Basics of Bud – Part 1

Basics of Bud – Part 1

Basics Of Bud

When you get to the root of it, a plant is a plant – cannabis included.

Although we largely perceive it through the modern lens of bright LEDs, futuristic hydroponics setups and illicit grow operations, cannabis has grown naturally for, at the very least, 10,000 years.  It’s a hardy crop that requires little water, that improves soil quality through a process known as “remediation” (it was even planted at Chernobyl for this purpose!), and that has a wide history of spiritual, medicinal, recreational, and civil uses.

In these 10,000 years, cannabis has been grown widely for food, fibre, and its unique plant chemicals, cannabinoids; although it’s come to be associated with crime, cannabis sustained many human societies from before written history up until the present day!

Throughout the prohibition era – the era we inhabit, stretching from 1937 to the present day – cannabis has been seen as little more than an illicit drug. Hemp products were phased out in favour of cheaper but environmentally devastating wood pulp paper and cotton clothing, and levels of THC (the psychoactive compound that causes a “high”) skyrocketed! Other cannabinoids like CBD fell by the wayside..

Through this lens, it’s easy to see why cannabis is viewed as little more than an intoxicant.

Since then, however, we’ve come to realize (or perhaps rediscovered) that the cannabis plant is so much more than just one compound, effect, or use. We’ve seen that hemp, as opposed to draining resources, can enrich its environment; that there are well over 66 cannabinoids and 31 terpenes produced by the plant, almost all of which have some purpose. Contrary to popular belief, only 3 of those 66+ cannabinoids are known to produce intoxication – THC, THCV, and CBN – and there are no psychoactive terpenes in the cannabis plant!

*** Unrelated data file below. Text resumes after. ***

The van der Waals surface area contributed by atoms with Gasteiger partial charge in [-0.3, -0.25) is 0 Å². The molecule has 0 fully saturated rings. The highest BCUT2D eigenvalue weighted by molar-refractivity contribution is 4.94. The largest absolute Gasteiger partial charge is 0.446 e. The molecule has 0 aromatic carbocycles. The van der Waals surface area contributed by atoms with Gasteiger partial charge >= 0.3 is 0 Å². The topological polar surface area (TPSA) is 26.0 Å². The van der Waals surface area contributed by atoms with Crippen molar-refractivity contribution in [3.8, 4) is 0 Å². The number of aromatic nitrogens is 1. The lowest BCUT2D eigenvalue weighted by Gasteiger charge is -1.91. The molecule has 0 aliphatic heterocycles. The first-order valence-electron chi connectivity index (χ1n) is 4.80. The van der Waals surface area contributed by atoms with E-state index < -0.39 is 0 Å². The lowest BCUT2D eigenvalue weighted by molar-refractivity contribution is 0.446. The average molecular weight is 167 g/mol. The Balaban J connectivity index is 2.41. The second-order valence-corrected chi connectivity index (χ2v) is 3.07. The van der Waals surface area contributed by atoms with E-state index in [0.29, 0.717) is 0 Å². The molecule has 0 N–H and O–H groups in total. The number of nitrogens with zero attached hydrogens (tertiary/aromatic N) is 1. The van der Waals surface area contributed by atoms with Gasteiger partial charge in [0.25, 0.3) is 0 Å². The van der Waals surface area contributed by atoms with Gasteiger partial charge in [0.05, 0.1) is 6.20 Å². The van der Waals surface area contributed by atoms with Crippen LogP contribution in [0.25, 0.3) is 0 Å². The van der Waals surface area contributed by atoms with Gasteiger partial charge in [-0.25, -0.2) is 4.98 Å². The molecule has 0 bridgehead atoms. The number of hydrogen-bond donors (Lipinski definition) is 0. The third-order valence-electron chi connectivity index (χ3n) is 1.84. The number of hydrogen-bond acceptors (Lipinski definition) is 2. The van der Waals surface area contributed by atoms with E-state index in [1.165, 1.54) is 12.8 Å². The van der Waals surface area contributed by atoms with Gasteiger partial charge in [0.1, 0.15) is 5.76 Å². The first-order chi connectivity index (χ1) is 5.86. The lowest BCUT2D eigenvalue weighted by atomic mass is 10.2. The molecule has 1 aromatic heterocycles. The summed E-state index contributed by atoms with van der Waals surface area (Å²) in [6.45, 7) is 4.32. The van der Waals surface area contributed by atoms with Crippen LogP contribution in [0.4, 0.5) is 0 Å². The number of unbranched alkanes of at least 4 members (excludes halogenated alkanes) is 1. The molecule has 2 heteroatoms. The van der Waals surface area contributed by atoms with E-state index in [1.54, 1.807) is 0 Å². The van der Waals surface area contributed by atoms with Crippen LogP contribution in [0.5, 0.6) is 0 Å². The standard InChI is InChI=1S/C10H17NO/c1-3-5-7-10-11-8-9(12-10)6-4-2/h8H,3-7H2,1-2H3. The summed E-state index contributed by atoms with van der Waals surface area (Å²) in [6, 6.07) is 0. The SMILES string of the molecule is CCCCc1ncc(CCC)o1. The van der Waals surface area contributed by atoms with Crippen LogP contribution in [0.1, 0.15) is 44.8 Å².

On top of this, the cannabis plant produces a host of useful materials. From the nutritious seed of the plant to its oil, food for livestock, fibre for clothing and bedding, ropes, materials for construction and so much more, it’s clear that there’s a lot more to cannabis than catching a buzz!

Over the next couple of blog posts we’ll be exploring some of the basics of bud in depth, so roll up those sleeves and get ready to dig deep!

If you found this miniblog informative and entertaining, feel free to share it with a bud-loving buddy and check out “the history of cannabis,” my 4 part blog!

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About the author

Lana Tong is an aspiring Endocannabinoid Psychopharmacologist and Squirrel Behavioral Therapist based in Victoria, British Columbia. She’s passionate about cannabis as a medicine, entheogen, food, fiber crop, and so much more. Lana hopes to one day swim in a pool filled with organic CBD-infused coconut oil – we all have dreams, right?

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